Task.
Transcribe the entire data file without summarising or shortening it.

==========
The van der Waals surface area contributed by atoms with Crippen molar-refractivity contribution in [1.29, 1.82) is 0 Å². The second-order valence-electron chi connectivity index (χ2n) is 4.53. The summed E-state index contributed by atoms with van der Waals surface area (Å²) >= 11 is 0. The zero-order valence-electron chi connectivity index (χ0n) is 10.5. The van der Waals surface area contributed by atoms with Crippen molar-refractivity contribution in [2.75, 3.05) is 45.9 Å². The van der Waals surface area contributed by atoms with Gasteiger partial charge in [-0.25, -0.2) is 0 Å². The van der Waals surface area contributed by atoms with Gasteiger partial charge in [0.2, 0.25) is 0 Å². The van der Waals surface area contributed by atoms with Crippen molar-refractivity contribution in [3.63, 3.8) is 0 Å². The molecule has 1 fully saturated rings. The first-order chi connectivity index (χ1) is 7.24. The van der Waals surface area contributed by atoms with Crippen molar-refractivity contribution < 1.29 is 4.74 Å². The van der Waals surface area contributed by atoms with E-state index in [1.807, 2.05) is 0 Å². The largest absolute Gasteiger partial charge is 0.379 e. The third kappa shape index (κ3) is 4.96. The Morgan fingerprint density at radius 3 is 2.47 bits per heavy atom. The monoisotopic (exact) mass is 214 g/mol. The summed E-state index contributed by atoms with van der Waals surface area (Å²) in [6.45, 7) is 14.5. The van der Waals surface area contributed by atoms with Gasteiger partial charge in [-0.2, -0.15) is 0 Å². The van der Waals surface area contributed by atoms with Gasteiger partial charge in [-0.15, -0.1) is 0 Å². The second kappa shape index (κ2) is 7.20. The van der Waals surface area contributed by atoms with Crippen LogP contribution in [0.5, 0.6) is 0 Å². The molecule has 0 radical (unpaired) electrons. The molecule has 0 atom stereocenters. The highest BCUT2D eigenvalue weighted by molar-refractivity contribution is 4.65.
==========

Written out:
The van der Waals surface area contributed by atoms with Crippen molar-refractivity contribution in [1.29, 1.82) is 0 Å². The second-order valence-electron chi connectivity index (χ2n) is 4.53. The summed E-state index contributed by atoms with van der Waals surface area (Å²) >= 11 is 0. The zero-order valence-electron chi connectivity index (χ0n) is 10.5. The van der Waals surface area contributed by atoms with Crippen molar-refractivity contribution in [2.75, 3.05) is 45.9 Å². The van der Waals surface area contributed by atoms with Gasteiger partial charge in [-0.25, -0.2) is 0 Å². The van der Waals surface area contributed by atoms with Gasteiger partial charge in [0.2, 0.25) is 0 Å². The van der Waals surface area contributed by atoms with Crippen molar-refractivity contribution in [3.63, 3.8) is 0 Å². The molecule has 1 fully saturated rings. The first-order chi connectivity index (χ1) is 7.24. The van der Waals surface area contributed by atoms with Crippen molar-refractivity contribution < 1.29 is 4.74 Å². The van der Waals surface area contributed by atoms with E-state index in [1.807, 2.05) is 0 Å². The largest absolute Gasteiger partial charge is 0.379 e. The third kappa shape index (κ3) is 4.96. The Morgan fingerprint density at radius 3 is 2.47 bits per heavy atom. The monoisotopic (exact) mass is 214 g/mol. The summed E-state index contributed by atoms with van der Waals surface area (Å²) in [6.45, 7) is 14.5. The van der Waals surface area contributed by atoms with Gasteiger partial charge in [-0.2, -0.15) is 0 Å². The van der Waals surface area contributed by atoms with Gasteiger partial charge in [-0.15, -0.1) is 0 Å². The second kappa shape index (κ2) is 7.20. The van der Waals surface area contributed by atoms with Crippen LogP contribution in [0.5, 0.6) is 0 Å². The molecule has 0 radical (unpaired) electrons. The molecule has 0 atom stereocenters. The highest BCUT2D eigenvalue weighted by molar-refractivity contribution is 4.65.